The certification covers fishmeal, fish oil and canned or frozen products from Peruvian anchovy and canned or frozen products from pacific mackerel. The fishery is managed according to sustainable criteria and stocks are not overfished.
Austral Group SAA, a member of Austevoll Seafood ASA - one of the leading fishing groups in the world - produces fishmeal and fish oil as well as canned and frozen products from various pelagic species, including anchovy and pacific mackerel. Fishmeal and fish oil is sourced from anchovies fished in the South Pacific ocean by Austral’s own fleet of 37 vessels.
"Austral Group takes environmental conservation very seriously and over the years has made great efforts to make its production sustainable" explains Mr Carlos Romero, Improvement and Change Superintendent "We had already turned to Earth Island for the Dolphin-Safe certification, so it was natural for us to request Friend of the Sea assessment as it comes from and independent NGO and it is based on the data collected by our national marine institute".
The Friend of the Sea audit, run by an independent accredited certification body with in-depth knowledge of the audited fishery, focused on anchovies, horse and pacific mackerel. Products from anchovies and pacific mackerel obtained certification at the end of the audit process.
Peruvian anchovy (Engraulis ringens) current status is that it is not overexploited, according to data from the Peruvian Institute IMARPE. The reference point used is spawning biomass, which must be at least 5 million MT. Latest estimates indicate a biomass level of 9.38 million tonnes, almost double the Reference Point. Pacific Mackerel (Scomber japonicus) is considered as moderately to fully exploited by FAO 2005. Distribution and abundance of pelagic resources in Peru have been assessed by IMARPE through acoustic surveys since 1975. According to the FAO, discards in the Peruvian seine fisheries are near 2.5% - much lower than the average worldwide – and do not include endangered species.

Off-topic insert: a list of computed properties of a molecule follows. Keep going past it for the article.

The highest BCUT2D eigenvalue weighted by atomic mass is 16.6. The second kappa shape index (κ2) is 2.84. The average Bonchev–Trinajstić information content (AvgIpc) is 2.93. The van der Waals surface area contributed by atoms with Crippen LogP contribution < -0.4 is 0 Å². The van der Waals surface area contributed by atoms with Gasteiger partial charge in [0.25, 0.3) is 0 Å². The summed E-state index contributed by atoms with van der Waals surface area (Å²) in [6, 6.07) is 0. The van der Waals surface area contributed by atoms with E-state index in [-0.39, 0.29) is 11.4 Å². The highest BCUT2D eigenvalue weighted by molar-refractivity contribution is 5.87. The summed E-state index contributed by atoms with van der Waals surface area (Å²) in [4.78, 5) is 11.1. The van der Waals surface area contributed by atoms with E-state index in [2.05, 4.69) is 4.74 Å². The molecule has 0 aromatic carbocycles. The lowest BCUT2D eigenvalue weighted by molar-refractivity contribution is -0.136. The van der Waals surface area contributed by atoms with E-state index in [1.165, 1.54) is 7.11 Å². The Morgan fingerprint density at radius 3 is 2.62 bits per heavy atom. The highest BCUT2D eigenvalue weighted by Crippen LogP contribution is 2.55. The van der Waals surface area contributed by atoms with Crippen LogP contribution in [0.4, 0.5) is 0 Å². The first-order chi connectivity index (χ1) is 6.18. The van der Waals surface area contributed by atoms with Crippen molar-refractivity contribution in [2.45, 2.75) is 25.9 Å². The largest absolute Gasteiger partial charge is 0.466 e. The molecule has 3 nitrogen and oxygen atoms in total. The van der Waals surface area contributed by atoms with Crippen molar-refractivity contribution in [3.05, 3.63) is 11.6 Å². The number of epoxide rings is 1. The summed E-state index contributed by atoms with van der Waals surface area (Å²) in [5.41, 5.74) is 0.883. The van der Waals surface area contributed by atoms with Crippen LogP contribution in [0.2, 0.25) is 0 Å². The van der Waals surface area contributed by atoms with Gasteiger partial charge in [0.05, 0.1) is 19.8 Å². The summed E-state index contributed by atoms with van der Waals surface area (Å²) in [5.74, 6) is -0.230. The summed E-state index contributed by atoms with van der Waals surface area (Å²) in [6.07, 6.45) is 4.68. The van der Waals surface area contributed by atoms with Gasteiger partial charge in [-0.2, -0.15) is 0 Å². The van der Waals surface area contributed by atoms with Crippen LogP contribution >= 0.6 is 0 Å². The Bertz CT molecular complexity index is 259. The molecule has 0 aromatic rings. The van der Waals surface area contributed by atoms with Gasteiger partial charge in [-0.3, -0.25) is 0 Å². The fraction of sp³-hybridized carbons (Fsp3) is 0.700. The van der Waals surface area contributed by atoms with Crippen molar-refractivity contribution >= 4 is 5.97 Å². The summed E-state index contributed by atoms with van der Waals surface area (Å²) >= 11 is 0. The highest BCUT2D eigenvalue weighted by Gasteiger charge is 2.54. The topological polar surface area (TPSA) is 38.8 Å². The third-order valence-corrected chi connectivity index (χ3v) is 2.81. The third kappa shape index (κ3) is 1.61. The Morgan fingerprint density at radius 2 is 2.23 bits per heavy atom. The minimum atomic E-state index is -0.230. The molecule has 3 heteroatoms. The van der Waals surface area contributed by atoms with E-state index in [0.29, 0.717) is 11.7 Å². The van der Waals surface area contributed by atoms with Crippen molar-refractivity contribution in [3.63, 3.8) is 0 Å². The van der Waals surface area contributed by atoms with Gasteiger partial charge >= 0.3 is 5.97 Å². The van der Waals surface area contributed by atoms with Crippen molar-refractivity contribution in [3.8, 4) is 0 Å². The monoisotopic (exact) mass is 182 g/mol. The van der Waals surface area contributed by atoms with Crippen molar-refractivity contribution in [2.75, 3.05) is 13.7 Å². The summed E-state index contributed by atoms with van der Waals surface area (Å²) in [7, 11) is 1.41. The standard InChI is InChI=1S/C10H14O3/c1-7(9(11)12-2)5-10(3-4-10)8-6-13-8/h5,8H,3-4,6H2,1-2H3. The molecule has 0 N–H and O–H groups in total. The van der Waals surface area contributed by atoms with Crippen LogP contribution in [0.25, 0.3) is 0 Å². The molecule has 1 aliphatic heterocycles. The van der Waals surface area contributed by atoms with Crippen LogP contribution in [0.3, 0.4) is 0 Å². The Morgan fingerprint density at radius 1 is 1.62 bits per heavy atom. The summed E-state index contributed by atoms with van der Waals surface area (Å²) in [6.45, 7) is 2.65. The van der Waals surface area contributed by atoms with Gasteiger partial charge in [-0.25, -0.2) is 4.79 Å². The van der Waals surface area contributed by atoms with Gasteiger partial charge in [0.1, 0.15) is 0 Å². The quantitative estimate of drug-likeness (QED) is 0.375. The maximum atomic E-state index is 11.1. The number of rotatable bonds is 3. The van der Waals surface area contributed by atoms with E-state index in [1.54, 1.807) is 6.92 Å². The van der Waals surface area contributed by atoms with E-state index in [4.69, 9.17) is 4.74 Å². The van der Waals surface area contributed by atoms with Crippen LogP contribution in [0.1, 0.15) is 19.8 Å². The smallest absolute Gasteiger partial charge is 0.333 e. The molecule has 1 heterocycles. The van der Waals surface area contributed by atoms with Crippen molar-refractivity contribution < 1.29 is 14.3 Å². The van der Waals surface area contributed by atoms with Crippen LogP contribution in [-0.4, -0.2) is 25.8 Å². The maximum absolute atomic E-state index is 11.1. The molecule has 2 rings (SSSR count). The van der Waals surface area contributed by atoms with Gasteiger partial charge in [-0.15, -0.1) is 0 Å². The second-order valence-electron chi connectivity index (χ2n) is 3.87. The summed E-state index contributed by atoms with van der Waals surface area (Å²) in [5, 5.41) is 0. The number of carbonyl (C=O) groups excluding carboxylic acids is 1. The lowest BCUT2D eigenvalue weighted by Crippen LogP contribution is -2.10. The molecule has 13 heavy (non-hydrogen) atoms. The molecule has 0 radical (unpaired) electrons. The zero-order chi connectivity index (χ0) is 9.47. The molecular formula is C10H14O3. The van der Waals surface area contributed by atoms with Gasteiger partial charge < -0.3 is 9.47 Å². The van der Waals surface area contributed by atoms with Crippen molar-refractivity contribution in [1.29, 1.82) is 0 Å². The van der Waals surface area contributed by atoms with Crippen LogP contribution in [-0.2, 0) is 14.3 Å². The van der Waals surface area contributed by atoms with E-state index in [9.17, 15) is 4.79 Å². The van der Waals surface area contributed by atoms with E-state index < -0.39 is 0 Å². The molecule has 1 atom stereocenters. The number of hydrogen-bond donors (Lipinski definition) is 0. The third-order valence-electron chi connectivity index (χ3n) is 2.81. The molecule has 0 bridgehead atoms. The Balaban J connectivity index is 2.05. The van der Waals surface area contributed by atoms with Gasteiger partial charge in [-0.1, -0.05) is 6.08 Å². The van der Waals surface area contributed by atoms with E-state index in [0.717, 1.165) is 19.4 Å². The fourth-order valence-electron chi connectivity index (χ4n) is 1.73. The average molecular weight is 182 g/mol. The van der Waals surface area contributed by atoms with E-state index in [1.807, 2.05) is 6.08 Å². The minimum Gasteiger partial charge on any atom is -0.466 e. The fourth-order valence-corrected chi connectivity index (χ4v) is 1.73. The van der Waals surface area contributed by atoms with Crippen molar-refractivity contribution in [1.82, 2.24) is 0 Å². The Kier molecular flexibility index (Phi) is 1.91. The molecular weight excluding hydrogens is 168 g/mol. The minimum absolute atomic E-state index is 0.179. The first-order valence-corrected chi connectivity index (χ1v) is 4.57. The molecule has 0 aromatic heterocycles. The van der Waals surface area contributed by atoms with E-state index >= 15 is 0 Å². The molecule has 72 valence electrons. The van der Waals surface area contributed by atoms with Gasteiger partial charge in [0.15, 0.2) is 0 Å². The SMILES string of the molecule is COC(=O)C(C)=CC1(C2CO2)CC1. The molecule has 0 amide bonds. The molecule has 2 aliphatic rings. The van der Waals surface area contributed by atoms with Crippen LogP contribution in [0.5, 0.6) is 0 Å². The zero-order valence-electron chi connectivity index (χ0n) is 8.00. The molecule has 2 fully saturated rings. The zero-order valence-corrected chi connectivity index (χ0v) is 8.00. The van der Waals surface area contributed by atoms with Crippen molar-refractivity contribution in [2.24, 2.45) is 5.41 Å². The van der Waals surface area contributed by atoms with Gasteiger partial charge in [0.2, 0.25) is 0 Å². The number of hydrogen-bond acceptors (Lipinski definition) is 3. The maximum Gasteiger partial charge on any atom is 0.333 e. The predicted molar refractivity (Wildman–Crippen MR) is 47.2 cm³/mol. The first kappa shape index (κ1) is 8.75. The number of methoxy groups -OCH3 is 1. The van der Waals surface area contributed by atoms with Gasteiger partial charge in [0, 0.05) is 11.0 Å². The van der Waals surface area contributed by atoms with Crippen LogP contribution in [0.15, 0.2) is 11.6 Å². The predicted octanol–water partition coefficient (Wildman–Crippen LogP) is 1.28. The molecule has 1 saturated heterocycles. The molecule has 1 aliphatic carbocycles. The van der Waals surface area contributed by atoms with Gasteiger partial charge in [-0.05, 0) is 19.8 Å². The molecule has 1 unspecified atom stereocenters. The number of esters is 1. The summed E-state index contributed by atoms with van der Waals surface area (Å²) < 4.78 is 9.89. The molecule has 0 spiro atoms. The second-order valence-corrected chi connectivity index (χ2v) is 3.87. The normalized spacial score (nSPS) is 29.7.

The fishery is managed according to a system of global quotas (GQ) and it is opened and closed depending on the achievement of total quotas and/or the juvenile ratio. Peruvian statutory seasons / closures are based on anchovy’s spawning cycle: a summer closure during January, February and March to protect the growth of anchovy juveniles, and a winter closure starting July/August and ending in October to protect the spawning stock. Among main regulations implemented: all vessels must have a valid fishing permit and use nets with a minimum 13 mm mesh size; minimum fish size is 12 cm with a 10% tolerance; if the presence of juveniles exceeds 10% in the daily landings at a port, fishing will be stopped in this port for a minimum of three days; fishing within five miles of the coast line is prohibited; vessels travelling through this zone are not allowed to stop and must keep a minimum speed of 2 knots; all vessels must have an operating satellite positioning system on board.
Peruvian fishing companies representing over 70% of industrial boats have organized themselves into the National Fisheries Society and developed an Ethical Code of Conduct with responsible fishing as a central theme, including strict compliance with regulations. A Fishing Behaviour Code has been established which includes the owners of plants and vessels, technicians of plants, skippers and crew-members.
A system of individual fishing quota, called Maximum Permissible Quotas per Boat, is expected to be enforced in 2009 for the anchovy fishery confirming the commitment of Peruvian authorities to preserve marine resources and reinforce sustainable fishing activities.
In 2005, Austral obtained the ISO 14001 certification for Environmental Management, the first fishing company in South America to do so. Austral is currently undergoing the SA8000 audit for Social Accountability at one of its plants. It is certified Dolphin Safe by the Earth Island Institute and in 2008 was awarded by the Peruvian government the national prize for the cleanest and most eco-efficient production. Fisheries associations with organizations such as APROPISCO in the Paracas Bay have implemented important and effective programs to eliminate pollution and thus reduce the impact on the local flora and fauna. Furthermore Austral operating procedures are respectful of the existing Marine Protected Areas created for the protection of Peruvian marine birds and important ecosystems.